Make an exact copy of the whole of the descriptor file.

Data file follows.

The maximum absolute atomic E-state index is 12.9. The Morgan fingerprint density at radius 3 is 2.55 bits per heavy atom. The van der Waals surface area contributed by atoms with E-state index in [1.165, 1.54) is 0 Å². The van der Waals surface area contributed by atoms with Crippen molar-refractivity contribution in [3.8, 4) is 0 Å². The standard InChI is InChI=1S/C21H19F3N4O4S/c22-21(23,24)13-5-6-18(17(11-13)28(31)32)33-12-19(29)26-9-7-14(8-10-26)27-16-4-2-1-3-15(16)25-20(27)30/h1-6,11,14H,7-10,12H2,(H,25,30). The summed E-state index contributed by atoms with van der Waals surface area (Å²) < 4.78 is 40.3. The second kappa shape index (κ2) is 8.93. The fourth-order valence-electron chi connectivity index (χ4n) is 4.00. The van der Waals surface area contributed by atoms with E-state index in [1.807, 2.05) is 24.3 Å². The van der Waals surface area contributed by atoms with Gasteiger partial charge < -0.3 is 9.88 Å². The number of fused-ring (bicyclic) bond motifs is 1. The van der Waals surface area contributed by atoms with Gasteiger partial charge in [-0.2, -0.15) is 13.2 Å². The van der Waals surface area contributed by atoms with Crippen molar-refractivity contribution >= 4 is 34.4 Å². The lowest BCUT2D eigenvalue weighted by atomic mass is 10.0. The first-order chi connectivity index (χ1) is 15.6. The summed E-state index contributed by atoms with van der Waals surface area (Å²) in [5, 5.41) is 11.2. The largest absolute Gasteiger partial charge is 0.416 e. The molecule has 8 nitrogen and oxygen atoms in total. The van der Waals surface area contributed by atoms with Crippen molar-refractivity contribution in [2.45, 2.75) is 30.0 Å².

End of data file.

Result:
The maximum absolute atomic E-state index is 12.9. The Morgan fingerprint density at radius 3 is 2.55 bits per heavy atom. The van der Waals surface area contributed by atoms with E-state index in [1.165, 1.54) is 0 Å². The van der Waals surface area contributed by atoms with Crippen molar-refractivity contribution in [3.8, 4) is 0 Å². The standard InChI is InChI=1S/C21H19F3N4O4S/c22-21(23,24)13-5-6-18(17(11-13)28(31)32)33-12-19(29)26-9-7-14(8-10-26)27-16-4-2-1-3-15(16)25-20(27)30/h1-6,11,14H,7-10,12H2,(H,25,30). The summed E-state index contributed by atoms with van der Waals surface area (Å²) < 4.78 is 40.3. The second kappa shape index (κ2) is 8.93. The fourth-order valence-electron chi connectivity index (χ4n) is 4.00. The van der Waals surface area contributed by atoms with E-state index in [1.807, 2.05) is 24.3 Å². The van der Waals surface area contributed by atoms with Gasteiger partial charge < -0.3 is 9.88 Å². The number of fused-ring (bicyclic) bond motifs is 1. The van der Waals surface area contributed by atoms with Gasteiger partial charge in [-0.2, -0.15) is 13.2 Å². The van der Waals surface area contributed by atoms with Crippen molar-refractivity contribution >= 4 is 34.4 Å². The lowest BCUT2D eigenvalue weighted by atomic mass is 10.0. The first-order chi connectivity index (χ1) is 15.6. The summed E-state index contributed by atoms with van der Waals surface area (Å²) in [5, 5.41) is 11.2. The largest absolute Gasteiger partial charge is 0.416 e. The molecule has 8 nitrogen and oxygen atoms in total. The van der Waals surface area contributed by atoms with Crippen molar-refractivity contribution in [2.45, 2.75) is 30.0 Å².